Engage a whole of Government and whole of society approach in the lead up to a second social summit – a summit that enhances the principles and commitments of the Copenhagen Declaration, and provide a relevant strategic framework for the transformation of systems, structures and gender relations towards a more equitable, inclusive, sustainable way of relating with one another and the planet.
End conflicts and war, which generate enormous profits for those who engage in the arms trade. Instead, invest in enhancing the well-being of people and planet through financing universal social protection, climate change mitigation and adaptation, and loss and damage.
Jan. 2023
Children continue to face wildly differentiating chances of survival based on where they are born - UN Inter-Agency Group for Child Mortality
An estimated 5 million children died before their fifth birthday and another 2.1 million children and youth aged between 5–24 years lost their lives in 2021, according to the latest estimates released by the United Nations Inter-agency Group for Child Mortality Estimation (UN IGME).
In a separate report also released today, the group found that 1.9 million babies were stillborn during the same period. Tragically, many of these deaths could have been prevented with equitable access and high-quality maternal, newborn, child and adolescent health care.
“Every day, far too many parents are facing the trauma of losing their children, sometimes even before their first breath,” said Vidhya Ganesh, UNICEF Director of the Division of Data Analytics, Planning and Monitoring. “Such widespread, preventable tragedy should never be accepted as inevitable. Progress is possible with stronger political will and targeted investment in equitable access to primary health care for every woman and child.”
The reports show some positive outcomes with a lower risk of death across all ages globally since 2000. The global under-five mortality rate fell by 50 per cent since the start of the century, while mortality rates in older children and youth dropped by 36 per cent, and the stillbirth rate decreased by 35 per cent. This can be attributed to more investments in strengthening primary health systems to benefit women, children and young people.
However, gains have reduced significantly since 2010, and 54 countries will fall short of meeting the Sustainable Development Goals target for under-five mortality. If swift action is not taken to improve health services, warn the agencies, almost 59 million children and youth will die before 2030, and nearly 16 million babies will be lost to stillbirth.
“It is grossly unjust that a child’s chances of survival can be shaped just by their place of birth, and that there are such vast inequities in their access to lifesaving health services,” said Dr Anshu Banerjee, Director for Maternal, Newborn, Child and Adolescent Health and Ageing at the World Health Organization (WHO). “Children everywhere need strong primary health care systems that meet their needs and those of their families, so that – no matter where they are born – they have the best start and hope for the future.”
Children continue to face wildly differentiating chances of survival based on where they are born, with sub-Saharan Africa and Southern Asia shouldering the heaviest burden, the reports show. Though sub-Saharan Africa had just 29 per cent of global live births, the region accounted for 56 per cent of all under-five deaths in 2021, and Southern Asia for 26 per cent of the total. Children born in sub-Saharan Africa are subject to the highest risk of childhood death in the world – 15 times higher than the risk for children in Europe and Northern America.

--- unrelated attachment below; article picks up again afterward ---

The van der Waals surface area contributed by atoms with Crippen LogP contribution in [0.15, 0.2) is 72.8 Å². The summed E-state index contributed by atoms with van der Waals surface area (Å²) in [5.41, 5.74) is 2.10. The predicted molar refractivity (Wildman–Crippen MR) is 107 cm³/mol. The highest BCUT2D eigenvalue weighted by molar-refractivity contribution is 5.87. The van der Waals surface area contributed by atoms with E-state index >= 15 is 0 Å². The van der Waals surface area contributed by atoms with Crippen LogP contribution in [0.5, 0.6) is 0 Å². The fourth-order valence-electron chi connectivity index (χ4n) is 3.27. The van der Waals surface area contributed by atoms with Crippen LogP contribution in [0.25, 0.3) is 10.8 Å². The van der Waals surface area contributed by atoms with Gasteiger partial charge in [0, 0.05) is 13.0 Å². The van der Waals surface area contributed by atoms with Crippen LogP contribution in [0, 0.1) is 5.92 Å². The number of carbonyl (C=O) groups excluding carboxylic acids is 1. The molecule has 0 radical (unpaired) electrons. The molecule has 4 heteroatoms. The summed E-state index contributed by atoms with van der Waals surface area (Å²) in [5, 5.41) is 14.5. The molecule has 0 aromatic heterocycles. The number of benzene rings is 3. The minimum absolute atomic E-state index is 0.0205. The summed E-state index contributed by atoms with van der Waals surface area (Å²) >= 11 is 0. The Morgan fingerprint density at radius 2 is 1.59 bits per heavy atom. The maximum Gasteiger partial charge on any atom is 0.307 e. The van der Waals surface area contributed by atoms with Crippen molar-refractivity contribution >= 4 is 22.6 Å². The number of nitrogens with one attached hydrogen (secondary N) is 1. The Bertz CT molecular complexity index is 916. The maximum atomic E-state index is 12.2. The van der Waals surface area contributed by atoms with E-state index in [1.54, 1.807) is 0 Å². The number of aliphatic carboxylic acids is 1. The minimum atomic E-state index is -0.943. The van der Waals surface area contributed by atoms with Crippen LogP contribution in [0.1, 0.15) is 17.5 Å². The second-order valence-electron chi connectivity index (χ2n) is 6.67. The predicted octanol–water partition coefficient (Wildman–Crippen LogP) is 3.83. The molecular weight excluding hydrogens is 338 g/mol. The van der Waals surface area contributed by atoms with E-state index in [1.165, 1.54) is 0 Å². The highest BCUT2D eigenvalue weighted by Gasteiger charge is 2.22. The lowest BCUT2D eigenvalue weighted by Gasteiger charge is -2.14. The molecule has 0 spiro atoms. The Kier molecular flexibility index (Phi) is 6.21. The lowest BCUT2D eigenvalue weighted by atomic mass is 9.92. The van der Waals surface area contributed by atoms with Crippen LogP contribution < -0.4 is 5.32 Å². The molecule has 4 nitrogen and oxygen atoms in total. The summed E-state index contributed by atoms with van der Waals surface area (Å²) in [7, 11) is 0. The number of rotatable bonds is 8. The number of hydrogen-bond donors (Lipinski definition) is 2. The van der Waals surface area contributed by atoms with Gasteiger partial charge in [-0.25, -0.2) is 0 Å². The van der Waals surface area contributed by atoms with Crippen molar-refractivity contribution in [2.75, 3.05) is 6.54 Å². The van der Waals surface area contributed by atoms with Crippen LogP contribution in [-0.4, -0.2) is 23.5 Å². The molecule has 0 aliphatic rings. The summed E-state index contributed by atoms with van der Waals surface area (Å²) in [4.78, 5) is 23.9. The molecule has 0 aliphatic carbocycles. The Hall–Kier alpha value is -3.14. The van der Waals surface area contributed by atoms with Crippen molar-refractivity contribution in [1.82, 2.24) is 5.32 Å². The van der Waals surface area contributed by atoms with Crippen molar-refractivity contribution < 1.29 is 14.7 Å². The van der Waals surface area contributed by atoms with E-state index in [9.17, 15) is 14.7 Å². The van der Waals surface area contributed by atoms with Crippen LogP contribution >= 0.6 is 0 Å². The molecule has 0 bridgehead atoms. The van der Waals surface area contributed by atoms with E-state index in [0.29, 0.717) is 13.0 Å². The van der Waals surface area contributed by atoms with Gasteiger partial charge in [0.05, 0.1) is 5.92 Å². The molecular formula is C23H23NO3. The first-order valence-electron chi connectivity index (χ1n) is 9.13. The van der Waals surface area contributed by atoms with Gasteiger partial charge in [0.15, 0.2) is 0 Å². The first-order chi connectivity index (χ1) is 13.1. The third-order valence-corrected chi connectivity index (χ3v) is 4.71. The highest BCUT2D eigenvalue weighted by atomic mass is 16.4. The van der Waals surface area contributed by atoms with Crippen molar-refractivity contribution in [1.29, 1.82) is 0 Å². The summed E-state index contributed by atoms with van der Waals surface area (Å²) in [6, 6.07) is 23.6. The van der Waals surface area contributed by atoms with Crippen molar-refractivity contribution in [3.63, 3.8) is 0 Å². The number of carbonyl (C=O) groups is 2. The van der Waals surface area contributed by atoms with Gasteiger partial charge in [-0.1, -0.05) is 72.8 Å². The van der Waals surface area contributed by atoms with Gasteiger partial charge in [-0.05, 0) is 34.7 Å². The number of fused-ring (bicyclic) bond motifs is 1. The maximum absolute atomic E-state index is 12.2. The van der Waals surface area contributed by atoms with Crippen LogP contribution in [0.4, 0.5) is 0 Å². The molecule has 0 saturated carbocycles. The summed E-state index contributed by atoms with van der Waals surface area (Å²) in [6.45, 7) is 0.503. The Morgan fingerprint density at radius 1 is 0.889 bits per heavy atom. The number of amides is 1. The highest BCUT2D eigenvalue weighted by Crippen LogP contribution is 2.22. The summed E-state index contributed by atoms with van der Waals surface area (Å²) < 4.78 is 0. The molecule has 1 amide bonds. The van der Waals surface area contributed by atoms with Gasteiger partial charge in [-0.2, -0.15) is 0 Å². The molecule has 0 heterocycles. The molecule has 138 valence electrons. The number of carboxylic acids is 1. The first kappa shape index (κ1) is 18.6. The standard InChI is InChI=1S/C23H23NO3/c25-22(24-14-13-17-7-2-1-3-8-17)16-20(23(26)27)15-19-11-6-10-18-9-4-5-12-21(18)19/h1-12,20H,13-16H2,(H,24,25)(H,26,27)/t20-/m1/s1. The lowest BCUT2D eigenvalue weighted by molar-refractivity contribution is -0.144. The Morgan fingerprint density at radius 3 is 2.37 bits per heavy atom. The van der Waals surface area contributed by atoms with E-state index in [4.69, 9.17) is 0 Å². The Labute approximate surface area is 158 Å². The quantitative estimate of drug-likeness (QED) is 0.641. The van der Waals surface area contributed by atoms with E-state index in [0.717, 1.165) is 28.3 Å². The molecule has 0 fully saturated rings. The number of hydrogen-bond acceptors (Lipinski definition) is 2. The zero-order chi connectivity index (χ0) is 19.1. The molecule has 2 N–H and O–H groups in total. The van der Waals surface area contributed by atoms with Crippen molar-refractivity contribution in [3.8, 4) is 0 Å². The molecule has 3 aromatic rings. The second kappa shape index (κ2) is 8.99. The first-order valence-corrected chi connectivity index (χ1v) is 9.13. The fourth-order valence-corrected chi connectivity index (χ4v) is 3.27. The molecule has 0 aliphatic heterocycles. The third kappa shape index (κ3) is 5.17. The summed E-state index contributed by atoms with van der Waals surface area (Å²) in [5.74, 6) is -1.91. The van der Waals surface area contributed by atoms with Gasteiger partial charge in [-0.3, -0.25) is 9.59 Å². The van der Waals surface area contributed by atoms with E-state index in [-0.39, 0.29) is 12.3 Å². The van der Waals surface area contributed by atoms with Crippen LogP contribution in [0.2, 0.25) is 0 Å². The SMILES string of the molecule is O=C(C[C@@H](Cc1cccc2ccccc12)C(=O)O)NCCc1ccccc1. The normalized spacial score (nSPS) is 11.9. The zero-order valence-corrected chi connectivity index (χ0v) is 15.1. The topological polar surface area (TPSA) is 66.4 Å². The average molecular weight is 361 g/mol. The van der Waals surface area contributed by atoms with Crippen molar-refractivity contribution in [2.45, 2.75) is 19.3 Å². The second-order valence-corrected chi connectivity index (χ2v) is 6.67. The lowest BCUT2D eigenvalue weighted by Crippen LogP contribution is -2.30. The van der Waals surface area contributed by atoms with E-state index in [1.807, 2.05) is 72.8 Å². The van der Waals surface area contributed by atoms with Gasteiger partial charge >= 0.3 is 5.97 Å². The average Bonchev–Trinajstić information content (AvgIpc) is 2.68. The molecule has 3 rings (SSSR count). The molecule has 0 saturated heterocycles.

Mothers in these two regions also endure the painful loss of babies to stillbirth at an exceptional rate, with 77 per cent of all stillbirths in 2021 occurring in sub-Saharan Africa and South Asia. Nearly half of all stillbirths happened in sub-Saharan Africa. The risk of a woman having a stillborn baby in sub-Saharan Africa is seven times more likely than in Europe and North America.
“Behind these numbers are millions of children and families who are denied their basic rights to health,” said Juan Pablo Uribe, Global Director for Health, Nutrition and Population, World Bank and Director of the Global Financing Facility. “We need political will and leadership for sustained financing for primary health care which is one of the best investments countries and development partners can make.”
Access to and availability of quality health care continues to be a matter of life or death for children globally. Most child deaths occur in the first five years, of which half are within the very first month of life. For these youngest babies, premature birth and complications during labour are the leading causes of death. Similarly, more than 40 per cent of stillbirths occur during labour – most of which are preventable when women have access to quality care throughout pregnancy and birth. For children that survive past their first 28 days, infectious diseases like pneumonia, diarrhoea and malaria pose the biggest threat.
While COVID-19 has not directly increased childhood mortality – with children facing a lower likelihood of dying from the disease than adults – the pandemic may have increased future risks to their survival. In particular, the reports highlight concerns around disruptions to vaccination campaigns, nutrition services, and access to primary health care, which could jeopardize their health and well-being for many years to come. In addition, the pandemic has fuelled the largest continued backslide in vaccinations in three decades, putting the most vulnerable newborns and children at greater risk of dying from preventable diseases.
The reports also note gaps in data, which could critically undermine the impact of policies and programmes designed to improve childhood survival and well-being.